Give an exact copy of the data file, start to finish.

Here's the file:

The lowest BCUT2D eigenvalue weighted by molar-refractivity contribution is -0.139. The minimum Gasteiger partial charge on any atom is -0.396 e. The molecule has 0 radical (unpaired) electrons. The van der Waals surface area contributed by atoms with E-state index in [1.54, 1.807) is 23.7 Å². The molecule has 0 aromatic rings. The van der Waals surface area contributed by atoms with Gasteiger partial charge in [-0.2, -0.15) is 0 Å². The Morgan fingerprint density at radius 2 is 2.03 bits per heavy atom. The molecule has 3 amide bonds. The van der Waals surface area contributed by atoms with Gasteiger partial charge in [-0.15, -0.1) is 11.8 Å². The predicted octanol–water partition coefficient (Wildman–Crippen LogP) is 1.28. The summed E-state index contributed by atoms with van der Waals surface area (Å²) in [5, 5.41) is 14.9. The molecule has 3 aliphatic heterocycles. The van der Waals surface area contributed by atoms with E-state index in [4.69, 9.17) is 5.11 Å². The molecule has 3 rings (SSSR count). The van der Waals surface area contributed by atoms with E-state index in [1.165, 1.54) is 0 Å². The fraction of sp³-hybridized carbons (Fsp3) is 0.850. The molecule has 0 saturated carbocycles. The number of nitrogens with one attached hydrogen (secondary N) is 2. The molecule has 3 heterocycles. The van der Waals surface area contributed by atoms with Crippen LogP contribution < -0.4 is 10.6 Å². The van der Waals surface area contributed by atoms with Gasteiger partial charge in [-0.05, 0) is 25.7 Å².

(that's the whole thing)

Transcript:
The lowest BCUT2D eigenvalue weighted by molar-refractivity contribution is -0.139. The minimum Gasteiger partial charge on any atom is -0.396 e. The molecule has 0 radical (unpaired) electrons. The van der Waals surface area contributed by atoms with E-state index in [1.54, 1.807) is 23.7 Å². The molecule has 0 aromatic rings. The van der Waals surface area contributed by atoms with Gasteiger partial charge in [-0.2, -0.15) is 0 Å². The Morgan fingerprint density at radius 2 is 2.03 bits per heavy atom. The molecule has 3 amide bonds. The van der Waals surface area contributed by atoms with Gasteiger partial charge in [-0.15, -0.1) is 11.8 Å². The predicted octanol–water partition coefficient (Wildman–Crippen LogP) is 1.28. The summed E-state index contributed by atoms with van der Waals surface area (Å²) in [5, 5.41) is 14.9. The molecule has 3 aliphatic heterocycles. The van der Waals surface area contributed by atoms with E-state index in [4.69, 9.17) is 5.11 Å². The molecule has 3 rings (SSSR count). The van der Waals surface area contributed by atoms with E-state index in [1.165, 1.54) is 0 Å². The fraction of sp³-hybridized carbons (Fsp3) is 0.850. The molecule has 0 saturated carbocycles. The number of nitrogens with one attached hydrogen (secondary N) is 2. The molecule has 3 heterocycles. The van der Waals surface area contributed by atoms with Crippen LogP contribution < -0.4 is 10.6 Å². The van der Waals surface area contributed by atoms with Gasteiger partial charge in [-0.05, 0) is 25.7 Å².